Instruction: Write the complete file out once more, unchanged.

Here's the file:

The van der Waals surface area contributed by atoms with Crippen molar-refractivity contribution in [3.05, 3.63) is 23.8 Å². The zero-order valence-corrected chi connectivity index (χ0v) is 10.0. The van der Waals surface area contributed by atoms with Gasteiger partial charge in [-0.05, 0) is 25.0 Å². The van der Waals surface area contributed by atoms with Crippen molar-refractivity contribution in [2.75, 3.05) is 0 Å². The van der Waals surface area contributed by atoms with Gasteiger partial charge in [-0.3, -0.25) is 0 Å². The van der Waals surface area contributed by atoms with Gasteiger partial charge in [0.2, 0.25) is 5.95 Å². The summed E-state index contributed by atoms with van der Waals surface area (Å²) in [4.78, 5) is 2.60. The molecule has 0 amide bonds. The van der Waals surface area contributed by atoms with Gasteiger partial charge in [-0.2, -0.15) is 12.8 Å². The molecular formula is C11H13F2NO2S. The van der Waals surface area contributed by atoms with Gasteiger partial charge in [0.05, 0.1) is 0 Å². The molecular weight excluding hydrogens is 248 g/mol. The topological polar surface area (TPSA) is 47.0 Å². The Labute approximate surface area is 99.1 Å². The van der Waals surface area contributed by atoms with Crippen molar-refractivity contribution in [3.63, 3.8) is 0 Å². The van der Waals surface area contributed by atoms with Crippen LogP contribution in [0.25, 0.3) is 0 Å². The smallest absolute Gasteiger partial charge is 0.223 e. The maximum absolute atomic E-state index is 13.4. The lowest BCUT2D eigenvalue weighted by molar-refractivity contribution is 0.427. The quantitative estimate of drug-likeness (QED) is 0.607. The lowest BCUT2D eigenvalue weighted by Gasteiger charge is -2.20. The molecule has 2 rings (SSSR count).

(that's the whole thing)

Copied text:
The van der Waals surface area contributed by atoms with Crippen molar-refractivity contribution in [3.05, 3.63) is 23.8 Å². The zero-order valence-corrected chi connectivity index (χ0v) is 10.0. The van der Waals surface area contributed by atoms with Gasteiger partial charge in [-0.05, 0) is 25.0 Å². The van der Waals surface area contributed by atoms with Crippen molar-refractivity contribution in [2.75, 3.05) is 0 Å². The van der Waals surface area contributed by atoms with Gasteiger partial charge in [-0.3, -0.25) is 0 Å². The van der Waals surface area contributed by atoms with Gasteiger partial charge in [0.2, 0.25) is 5.95 Å². The summed E-state index contributed by atoms with van der Waals surface area (Å²) in [4.78, 5) is 2.60. The molecule has 0 amide bonds. The van der Waals surface area contributed by atoms with Gasteiger partial charge in [-0.2, -0.15) is 12.8 Å². The molecular formula is C11H13F2NO2S. The van der Waals surface area contributed by atoms with Gasteiger partial charge in [0.05, 0.1) is 0 Å². The molecular weight excluding hydrogens is 248 g/mol. The topological polar surface area (TPSA) is 47.0 Å². The Labute approximate surface area is 99.1 Å². The van der Waals surface area contributed by atoms with Crippen molar-refractivity contribution in [3.63, 3.8) is 0 Å². The van der Waals surface area contributed by atoms with Crippen LogP contribution in [0.25, 0.3) is 0 Å². The smallest absolute Gasteiger partial charge is 0.223 e. The maximum absolute atomic E-state index is 13.4. The lowest BCUT2D eigenvalue weighted by molar-refractivity contribution is 0.427. The quantitative estimate of drug-likeness (QED) is 0.607. The lowest BCUT2D eigenvalue weighted by Gasteiger charge is -2.20. The molecule has 2 rings (SSSR count).